Client Alert

CMS Takes the Lead in Cardiology Payment Reform

July 22, 2016

By Tara Ravi

The potential for cardiovascular care delivery and payment models has substantially changed now that the Centers for Medicare & Medicaid Services (“CMS”) officially rolled out its Million Hearts® Cardiovascular Disease Risk Reduction Model. This announcement arrives on the heels of CMS’ Oncology Care Model[1] and Home Health Value-Based Purchasing Model.[2] Hospital care value-based models have already spurred significant investment in provider and medical staffing services (capturing preventative care opportunities) and healthcare information technology (capturing medical data across provider groups). Similarly, this announcement in the cardiology sector and recent announcements in the oncology and home health sectors may spur investment opportunities.

On July 21, 2016, CMS announced that it has selected 516 awardees to participate in the five-year model beginning in September 2016. The Million Hearts® Cardiovascular Disease Risk Reduction Model seeks to prevent one million heart attacks and strokes, and improve quality while reducing costs among an aging population. The model is designed in collaboration with the Centers for Disease Control and Prevention to decrease cardiovascular disease risk by assessing an individual patient’s risk for heart attack or stroke and applying prevention interventions, e.g., smoking cessation interventions, blood pressure management, or cholesterol-lowering drugs or aspirin. The model will use a predictive modeling approach to generate personalized risk scores and develop specific plans to reduce the risk of having a heart attack or stroke. Organizations in the intervention group will be paid for reducing the absolute risk for heart disease or stroke among their high-risk beneficiaries. Overall, nearly 3.3 million Medicare fee-for-service beneficiaries will participate in the model.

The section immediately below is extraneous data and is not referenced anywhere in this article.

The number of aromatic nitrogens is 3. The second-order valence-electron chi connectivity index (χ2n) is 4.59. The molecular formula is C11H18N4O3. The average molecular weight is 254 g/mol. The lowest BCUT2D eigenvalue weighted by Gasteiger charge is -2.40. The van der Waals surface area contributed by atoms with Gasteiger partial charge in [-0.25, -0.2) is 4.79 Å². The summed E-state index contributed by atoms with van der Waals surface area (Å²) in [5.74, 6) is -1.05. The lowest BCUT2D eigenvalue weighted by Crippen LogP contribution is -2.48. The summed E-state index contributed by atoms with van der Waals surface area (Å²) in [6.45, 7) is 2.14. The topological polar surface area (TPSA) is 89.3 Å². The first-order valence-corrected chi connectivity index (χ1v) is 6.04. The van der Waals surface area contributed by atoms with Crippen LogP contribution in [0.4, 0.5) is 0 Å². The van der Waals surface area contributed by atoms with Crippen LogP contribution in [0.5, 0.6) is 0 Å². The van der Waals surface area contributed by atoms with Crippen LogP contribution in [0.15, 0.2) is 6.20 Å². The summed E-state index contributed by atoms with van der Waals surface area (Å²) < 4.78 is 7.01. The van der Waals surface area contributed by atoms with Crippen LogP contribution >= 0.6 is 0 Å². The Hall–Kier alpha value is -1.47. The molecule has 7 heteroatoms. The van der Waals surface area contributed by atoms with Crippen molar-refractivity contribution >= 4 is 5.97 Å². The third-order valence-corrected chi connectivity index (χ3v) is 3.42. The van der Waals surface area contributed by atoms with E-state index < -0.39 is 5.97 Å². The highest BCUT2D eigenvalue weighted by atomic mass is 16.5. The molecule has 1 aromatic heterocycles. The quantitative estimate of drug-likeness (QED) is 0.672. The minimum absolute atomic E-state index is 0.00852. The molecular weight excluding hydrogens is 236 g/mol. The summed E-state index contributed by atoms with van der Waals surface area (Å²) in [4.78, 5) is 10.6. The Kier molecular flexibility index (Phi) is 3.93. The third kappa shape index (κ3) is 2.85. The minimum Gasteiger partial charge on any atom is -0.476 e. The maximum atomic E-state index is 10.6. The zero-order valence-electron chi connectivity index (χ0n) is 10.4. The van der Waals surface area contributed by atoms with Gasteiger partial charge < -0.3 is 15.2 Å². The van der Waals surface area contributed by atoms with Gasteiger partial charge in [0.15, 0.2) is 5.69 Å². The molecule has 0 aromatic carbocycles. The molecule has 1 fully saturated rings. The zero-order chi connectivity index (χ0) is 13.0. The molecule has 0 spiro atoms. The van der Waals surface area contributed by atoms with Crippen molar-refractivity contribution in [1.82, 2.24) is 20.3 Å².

Over the past 3 years, the healthcare provider and staffing segment has been the most active healthcare investment sector in the U.S., spurred in part by federal and state preventative care and reimbursement incentives. In 2016, however, the provider segment has slowed down while investment in healthcare information technology has seen a continual increase. Given the mid-2016 start dates for the Million Hearts® Cardiovascular Disease Risk Reduction Model and the Oncology Care Model, we will observe whether these federal funding and incentive programs will reinvigorate investment in the healthcare provider segment.

[1]   The Oncology Care Model is a five-year model that begins on July 1, 2016, and runs through June 30, 2021, and focuses on Medicare fee-for-service beneficiaries receiving chemotherapy treatment. Participants agree to financial and performance accountability for six-month episodes of care. An episode of care includes all Medicare Part A and Part B services, as well as some Part D costs. Treatments and services prior to the triggering chemotherapy session are not included in the episode.

[2]   CMS announced on June 27, 2016, its proposal for the 2017 Medicare home health prospective payment system, which includes a value-based purchasing pilot to begin in 2018. Beginning in 2018, participating states will see rates adjusted annually up or down by 3%, depending on how their Medicare home health agencies meet CMS-determined performance metrics. In 2022, the adjustment is increased to 8%. The pilot states are: Arizona, Florida, Iowa, Maryland, Massachusetts, Nebraska, North Carolina, Tennessee, and Washington.

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